Late-onset eccrine angiomatous hamartoma on the forehead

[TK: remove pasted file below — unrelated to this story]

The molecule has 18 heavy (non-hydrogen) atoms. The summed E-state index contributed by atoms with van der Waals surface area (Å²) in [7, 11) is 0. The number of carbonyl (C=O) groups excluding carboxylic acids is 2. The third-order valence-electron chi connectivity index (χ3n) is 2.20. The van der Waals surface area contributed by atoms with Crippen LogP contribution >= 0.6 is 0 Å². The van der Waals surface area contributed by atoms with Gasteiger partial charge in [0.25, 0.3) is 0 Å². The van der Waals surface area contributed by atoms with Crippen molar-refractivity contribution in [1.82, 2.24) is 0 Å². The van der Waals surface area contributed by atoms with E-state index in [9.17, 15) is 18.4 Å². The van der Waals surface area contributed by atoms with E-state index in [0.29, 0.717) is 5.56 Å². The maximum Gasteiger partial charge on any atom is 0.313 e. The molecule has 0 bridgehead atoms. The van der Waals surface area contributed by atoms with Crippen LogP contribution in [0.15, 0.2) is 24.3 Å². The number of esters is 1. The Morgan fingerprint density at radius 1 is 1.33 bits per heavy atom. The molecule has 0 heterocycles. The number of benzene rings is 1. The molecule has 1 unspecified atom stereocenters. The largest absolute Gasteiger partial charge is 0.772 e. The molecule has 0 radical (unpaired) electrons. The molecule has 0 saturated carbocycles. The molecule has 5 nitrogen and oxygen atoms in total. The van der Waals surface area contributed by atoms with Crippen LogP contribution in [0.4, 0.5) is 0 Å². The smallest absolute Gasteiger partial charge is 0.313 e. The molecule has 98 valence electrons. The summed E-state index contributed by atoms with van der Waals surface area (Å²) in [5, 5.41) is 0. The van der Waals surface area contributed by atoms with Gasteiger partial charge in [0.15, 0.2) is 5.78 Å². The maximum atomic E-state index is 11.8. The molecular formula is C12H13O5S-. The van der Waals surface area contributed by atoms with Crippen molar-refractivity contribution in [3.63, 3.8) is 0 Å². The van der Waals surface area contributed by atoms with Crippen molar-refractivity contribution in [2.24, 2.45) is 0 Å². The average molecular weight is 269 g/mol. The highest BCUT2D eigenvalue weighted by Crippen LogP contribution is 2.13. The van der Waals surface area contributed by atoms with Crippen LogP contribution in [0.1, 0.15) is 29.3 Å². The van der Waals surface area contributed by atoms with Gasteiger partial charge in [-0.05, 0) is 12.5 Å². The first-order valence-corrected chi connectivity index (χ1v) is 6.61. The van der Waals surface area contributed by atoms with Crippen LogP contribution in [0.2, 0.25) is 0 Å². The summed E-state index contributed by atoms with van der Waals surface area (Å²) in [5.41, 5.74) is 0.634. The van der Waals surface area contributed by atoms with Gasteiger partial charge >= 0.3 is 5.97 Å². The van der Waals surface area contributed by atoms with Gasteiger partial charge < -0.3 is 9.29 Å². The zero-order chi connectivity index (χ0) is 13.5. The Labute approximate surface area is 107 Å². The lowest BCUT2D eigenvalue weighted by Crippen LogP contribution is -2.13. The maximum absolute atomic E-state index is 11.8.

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A 71-year-old Korean man presented with a solitary erythematous plaque on his forehead (Fig. 1). It was first noticed by the patient 1 year previously and had slowly increased in size over that time. Physical examination revealed a slightly elevated, 1.5 cm × 1.5 cm erythematous plaque on the upper midline of the forehead. Sweating was not evoked by physical work or emotional stress. There was no pain or tenderness associated with the lesion. The patient had no history of trauma to the forehead. Histopathologic examination of the lesion showed increased numbers of eccrine glands, as well as dilated vascular channels in the deep dermis and subcutaneous tissue (Fig. 2). An immunohistochemical study showed that these eccrine glands stained positively for S-100 and carcinoembryonic antigen (CEA), and the vascular channels for the antifactor VIII-related antigens. These findings are consistent with eccrine angiomatous hamartoma. There was no change in the lesion during the 1-year follow-up period.

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